The battles are often ridiculous in their own way, but have a veneer of plausibility to them despite the enemy mecha laughing at ordinary physics and regularly ripping said physics new orifices, and better yet, real physics phenomena are often name-dropped in ways that actually make sense, such as the steam explosion being a consequence of the super-high-temperature "plasma swords" that the enemy mecha used in the above scene**. (There's even an episode where the protagonist brings up the fact that using insulation to stop electricity-derived attacks is silly because air is itself already one of the best insulators.)

For the sake of contrast, a few screenshots frome Linebarrels of Iron, a frickin' awful mecha anime I tried watching recently***:

What do these demonstrate relative to the above video? Absolutely nothing, but they've been sitting on my hard drive for months and I've been meaning to do something with them. Really, I just thought of Linebarrels because I was trying to think of the best mecha anime I've watched recently, and for some reason thought of the worst instead.

Incidentally, another thing: I saw some reviewer call Aldnoah.Zero "Gundam minus what I like about Gundam." I watched Aldnoah.Zero and thought "Gundam minus a lot of what I don't like about Gundam."

Wow, I'm rambling. I should probably just hit Publish and get off for the night.

*I know I watched those back in the spring of this very year and so it doesn't sound like much of a compliment, but I've been watching a lot of mecha anime lately. Both Aldnoah.Zero and Gundam Build Fighters excel in some of the same areas, incidentally-really great mecha battles and absolutely fantastic soundtracks. Of course, they're incredibly different styles of series beyond that...

**For the sake of contrast, the anime Betterman screwed up bad when it tried the same thing.

***Note that I've seen plenty of people say the manga is lots better, but I've no familiarity with the manga at all.

-Signing off.

Wednesday, August 26, 2015

I Hope You Weren't Fishing For Compliments From the Submarine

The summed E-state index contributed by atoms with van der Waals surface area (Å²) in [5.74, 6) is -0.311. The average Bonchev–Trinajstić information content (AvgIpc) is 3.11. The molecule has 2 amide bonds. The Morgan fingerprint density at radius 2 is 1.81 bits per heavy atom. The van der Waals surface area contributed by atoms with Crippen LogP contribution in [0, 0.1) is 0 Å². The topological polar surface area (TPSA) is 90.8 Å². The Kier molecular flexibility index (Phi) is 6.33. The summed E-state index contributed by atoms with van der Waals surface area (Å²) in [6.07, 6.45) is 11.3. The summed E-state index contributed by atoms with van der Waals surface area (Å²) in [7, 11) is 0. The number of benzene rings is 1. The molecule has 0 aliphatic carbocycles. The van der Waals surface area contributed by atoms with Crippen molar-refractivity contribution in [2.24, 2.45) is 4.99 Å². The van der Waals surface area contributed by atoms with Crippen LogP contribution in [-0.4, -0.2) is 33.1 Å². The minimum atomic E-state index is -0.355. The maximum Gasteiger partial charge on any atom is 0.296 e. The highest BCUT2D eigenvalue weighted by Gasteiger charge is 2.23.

One of the rather quirky things about Arpeggio of Blue Steel is that most of the character development is given to the ship girls rather than the human characters. Even the captain of I-401, ostensibly the protagonist, doesn't get a whole lot of character development comparatively.

And honestly, it's pretty generic character development he does get. (I've read that there's a lot of differences from the manga, to the point where manga fans are upset by the anime, but... eh.)

Take this scene:

I've slightly altered the context-I left out the part where context made it clear that this conversation was about his attempt to change the world-but it's pretty amusing nonetheless.

-Signing off.

Monday, August 24, 2015

(Almost) The Only Reason

While I'll acknowledge that we're talking about real-world versus in-universe reasons, it still feels a bit disingenuous when the characters discuss why all the living warships in Arpeggio of Blue Steel are personified as female.

While the given reason-that ships are given female pronouns, so they should be girls-is pretty logical, and is why many, many ships with personalities are personified as female in science fiction, the other obvious reason-because the series creator(s)* felt like occasional fanservice-is definitely a factor in this case, though the series is relatively tasteful most of the time.

(I still think it's a pretty decent series, overall... even if/partly because it's a series that uses the phrase "tsundere heavy cruiser.")

*Arpeggio of Blue Steel is both a manga and an anime adaptation. I know very little about the manga and it's possible it has very little fanservice (though I doubt it), but the anime, erm, flirts with fanservice a fair bit, especially in the intro sequence and a couple of random episodes.

-Signing off.

Friday, August 21, 2015

Don't Pick A Fight With A Living Submarine

Because a living submarine is bigger than you and has built-in weapons. (Screenshots are from the anime Arpeggio of Blue Steel, which is about a bunch of superpowered and essentially living ships showing up and imposing a global blockade on humanity so that sea trade can't happen. They also shoot down all the satellites and jam all forms of long-ranged communication.)

And yes, the white/blue-haired girl is a submarine. (Her "real" body is just offshore, which is about twelve feet away in this case.)

Bonus reason for not picking a fight with a living submarine: There's a chance they'll be good at hacking.